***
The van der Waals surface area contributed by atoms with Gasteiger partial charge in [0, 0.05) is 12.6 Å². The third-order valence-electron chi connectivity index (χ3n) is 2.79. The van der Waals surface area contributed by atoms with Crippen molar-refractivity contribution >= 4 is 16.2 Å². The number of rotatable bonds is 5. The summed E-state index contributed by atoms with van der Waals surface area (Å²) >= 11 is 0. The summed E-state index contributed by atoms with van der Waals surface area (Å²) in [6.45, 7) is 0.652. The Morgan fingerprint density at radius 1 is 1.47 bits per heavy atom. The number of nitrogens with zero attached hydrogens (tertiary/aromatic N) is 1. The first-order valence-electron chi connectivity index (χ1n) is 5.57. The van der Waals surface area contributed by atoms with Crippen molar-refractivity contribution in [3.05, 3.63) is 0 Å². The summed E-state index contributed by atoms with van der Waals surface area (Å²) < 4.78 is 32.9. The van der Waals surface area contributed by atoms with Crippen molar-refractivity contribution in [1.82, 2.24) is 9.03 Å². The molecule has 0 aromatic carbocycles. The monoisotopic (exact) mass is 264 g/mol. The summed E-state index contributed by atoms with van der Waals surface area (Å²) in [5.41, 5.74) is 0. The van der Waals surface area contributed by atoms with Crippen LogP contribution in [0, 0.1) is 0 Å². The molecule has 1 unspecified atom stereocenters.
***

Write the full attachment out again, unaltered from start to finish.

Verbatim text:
The van der Waals surface area contributed by atoms with Gasteiger partial charge in [0, 0.05) is 12.6 Å². The third-order valence-electron chi connectivity index (χ3n) is 2.79. The van der Waals surface area contributed by atoms with Crippen molar-refractivity contribution >= 4 is 16.2 Å². The number of rotatable bonds is 5. The summed E-state index contributed by atoms with van der Waals surface area (Å²) >= 11 is 0. The summed E-state index contributed by atoms with van der Waals surface area (Å²) in [6.45, 7) is 0.652. The Morgan fingerprint density at radius 1 is 1.47 bits per heavy atom. The number of nitrogens with zero attached hydrogens (tertiary/aromatic N) is 1. The first-order valence-electron chi connectivity index (χ1n) is 5.57. The van der Waals surface area contributed by atoms with Crippen molar-refractivity contribution in [3.05, 3.63) is 0 Å². The summed E-state index contributed by atoms with van der Waals surface area (Å²) < 4.78 is 32.9. The van der Waals surface area contributed by atoms with Crippen molar-refractivity contribution in [1.82, 2.24) is 9.03 Å². The molecule has 0 aromatic carbocycles. The monoisotopic (exact) mass is 264 g/mol. The summed E-state index contributed by atoms with van der Waals surface area (Å²) in [5.41, 5.74) is 0. The van der Waals surface area contributed by atoms with Crippen LogP contribution in [0, 0.1) is 0 Å². The molecule has 1 unspecified atom stereocenters.